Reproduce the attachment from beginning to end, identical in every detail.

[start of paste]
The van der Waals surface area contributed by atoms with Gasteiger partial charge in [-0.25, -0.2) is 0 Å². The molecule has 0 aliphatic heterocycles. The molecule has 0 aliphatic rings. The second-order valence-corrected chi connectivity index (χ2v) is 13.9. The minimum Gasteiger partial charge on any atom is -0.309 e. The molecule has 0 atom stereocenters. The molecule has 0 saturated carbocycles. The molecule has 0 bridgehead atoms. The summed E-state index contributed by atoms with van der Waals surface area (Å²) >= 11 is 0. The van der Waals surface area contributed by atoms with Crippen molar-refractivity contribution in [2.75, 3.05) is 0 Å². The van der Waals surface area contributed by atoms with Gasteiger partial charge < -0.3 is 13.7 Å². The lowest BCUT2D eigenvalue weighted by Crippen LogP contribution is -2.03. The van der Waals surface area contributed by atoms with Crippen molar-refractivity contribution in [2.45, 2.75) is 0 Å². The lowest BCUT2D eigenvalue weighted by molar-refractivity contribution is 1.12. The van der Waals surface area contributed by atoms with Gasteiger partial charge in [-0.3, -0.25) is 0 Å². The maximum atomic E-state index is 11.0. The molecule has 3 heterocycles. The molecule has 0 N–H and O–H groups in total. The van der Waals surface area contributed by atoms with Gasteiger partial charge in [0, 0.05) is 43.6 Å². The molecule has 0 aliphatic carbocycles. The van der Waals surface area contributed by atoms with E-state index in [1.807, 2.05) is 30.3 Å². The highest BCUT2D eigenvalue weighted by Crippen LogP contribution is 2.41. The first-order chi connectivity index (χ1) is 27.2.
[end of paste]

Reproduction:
The van der Waals surface area contributed by atoms with Gasteiger partial charge in [-0.25, -0.2) is 0 Å². The molecule has 0 aliphatic heterocycles. The molecule has 0 aliphatic rings. The second-order valence-corrected chi connectivity index (χ2v) is 13.9. The minimum Gasteiger partial charge on any atom is -0.309 e. The molecule has 0 atom stereocenters. The molecule has 0 saturated carbocycles. The molecule has 0 bridgehead atoms. The summed E-state index contributed by atoms with van der Waals surface area (Å²) >= 11 is 0. The van der Waals surface area contributed by atoms with Crippen molar-refractivity contribution in [2.75, 3.05) is 0 Å². The van der Waals surface area contributed by atoms with Gasteiger partial charge < -0.3 is 13.7 Å². The lowest BCUT2D eigenvalue weighted by Crippen LogP contribution is -2.03. The van der Waals surface area contributed by atoms with Crippen molar-refractivity contribution in [2.45, 2.75) is 0 Å². The lowest BCUT2D eigenvalue weighted by molar-refractivity contribution is 1.12. The van der Waals surface area contributed by atoms with Gasteiger partial charge in [-0.3, -0.25) is 0 Å². The maximum atomic E-state index is 11.0. The molecule has 3 heterocycles. The molecule has 0 N–H and O–H groups in total. The van der Waals surface area contributed by atoms with Gasteiger partial charge in [0, 0.05) is 43.6 Å². The molecule has 0 aliphatic carbocycles. The van der Waals surface area contributed by atoms with E-state index in [1.807, 2.05) is 30.3 Å². The highest BCUT2D eigenvalue weighted by Crippen LogP contribution is 2.41. The first-order chi connectivity index (χ1) is 27.2.